MIFF: Beauty and the Beast


Written for the 2011 Melbourne International Film Festival program. Being a film festival of some repute there was a fairly formal shape to most of these pieces, but this did allow you to indulge in somewhat more fantastical and intellectually-geared rhetoric.

“Art produces ugly things which frequently become more beautiful with time.” – Jean Cocteau

Coming from one of the finest exponents of the avant garde that France has ever seen, Jean Cocteau’s Beauty and the Beast was a marvel of contemporary filmmaking, a surrealist masterwork that revelled in the possibilities opened up by the moving image.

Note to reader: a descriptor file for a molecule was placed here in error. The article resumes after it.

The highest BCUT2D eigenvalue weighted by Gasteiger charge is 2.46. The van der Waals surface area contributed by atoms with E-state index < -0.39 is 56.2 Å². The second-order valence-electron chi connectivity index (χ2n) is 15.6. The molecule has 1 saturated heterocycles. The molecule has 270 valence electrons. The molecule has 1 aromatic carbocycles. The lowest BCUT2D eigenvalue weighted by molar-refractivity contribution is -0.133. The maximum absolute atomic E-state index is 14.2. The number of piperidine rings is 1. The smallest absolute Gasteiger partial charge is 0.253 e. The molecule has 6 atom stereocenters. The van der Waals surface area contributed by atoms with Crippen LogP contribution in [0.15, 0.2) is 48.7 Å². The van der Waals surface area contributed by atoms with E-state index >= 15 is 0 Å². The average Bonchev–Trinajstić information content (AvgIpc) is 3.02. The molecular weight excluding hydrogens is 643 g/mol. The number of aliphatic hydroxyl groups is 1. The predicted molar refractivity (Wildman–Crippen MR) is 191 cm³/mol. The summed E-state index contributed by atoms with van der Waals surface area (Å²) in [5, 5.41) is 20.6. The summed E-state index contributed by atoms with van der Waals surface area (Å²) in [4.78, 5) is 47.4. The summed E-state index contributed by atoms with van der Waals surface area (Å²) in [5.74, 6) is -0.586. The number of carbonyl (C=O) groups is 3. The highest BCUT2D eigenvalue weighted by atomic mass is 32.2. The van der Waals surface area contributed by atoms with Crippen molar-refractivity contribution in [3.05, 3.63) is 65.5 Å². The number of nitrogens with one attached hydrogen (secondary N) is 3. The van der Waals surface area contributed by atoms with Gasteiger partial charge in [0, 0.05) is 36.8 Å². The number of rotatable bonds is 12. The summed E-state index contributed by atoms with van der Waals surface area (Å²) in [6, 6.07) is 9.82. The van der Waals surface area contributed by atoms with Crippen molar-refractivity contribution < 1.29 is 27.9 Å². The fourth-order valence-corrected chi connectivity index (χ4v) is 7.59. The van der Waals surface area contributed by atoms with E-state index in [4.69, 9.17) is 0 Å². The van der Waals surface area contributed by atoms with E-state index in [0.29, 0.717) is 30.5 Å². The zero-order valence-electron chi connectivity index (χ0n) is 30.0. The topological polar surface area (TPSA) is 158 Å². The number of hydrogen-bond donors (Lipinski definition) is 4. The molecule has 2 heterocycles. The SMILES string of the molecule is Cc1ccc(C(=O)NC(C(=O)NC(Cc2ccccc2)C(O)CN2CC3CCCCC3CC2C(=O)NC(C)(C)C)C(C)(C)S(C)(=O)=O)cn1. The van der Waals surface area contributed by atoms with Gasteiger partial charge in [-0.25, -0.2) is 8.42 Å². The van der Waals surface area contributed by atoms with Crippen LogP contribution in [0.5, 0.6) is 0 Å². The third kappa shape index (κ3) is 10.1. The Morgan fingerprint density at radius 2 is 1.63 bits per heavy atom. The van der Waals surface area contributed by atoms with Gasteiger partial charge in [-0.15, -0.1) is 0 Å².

A children’s fairytale transformed into haunting post-World War II allegory, Cocteau’s vision of Beauty and the Beast is readily familiar yet deeply strange. Woven through with Dali-esque imagery, Freudian undercurrents and a lingering obsession with death, Cocteau painted a world both beautiful and perverse, a glittering phantasm of fevered love and the ever present hope of redemption.

“One of the most magical of all films.” – Roger Ebert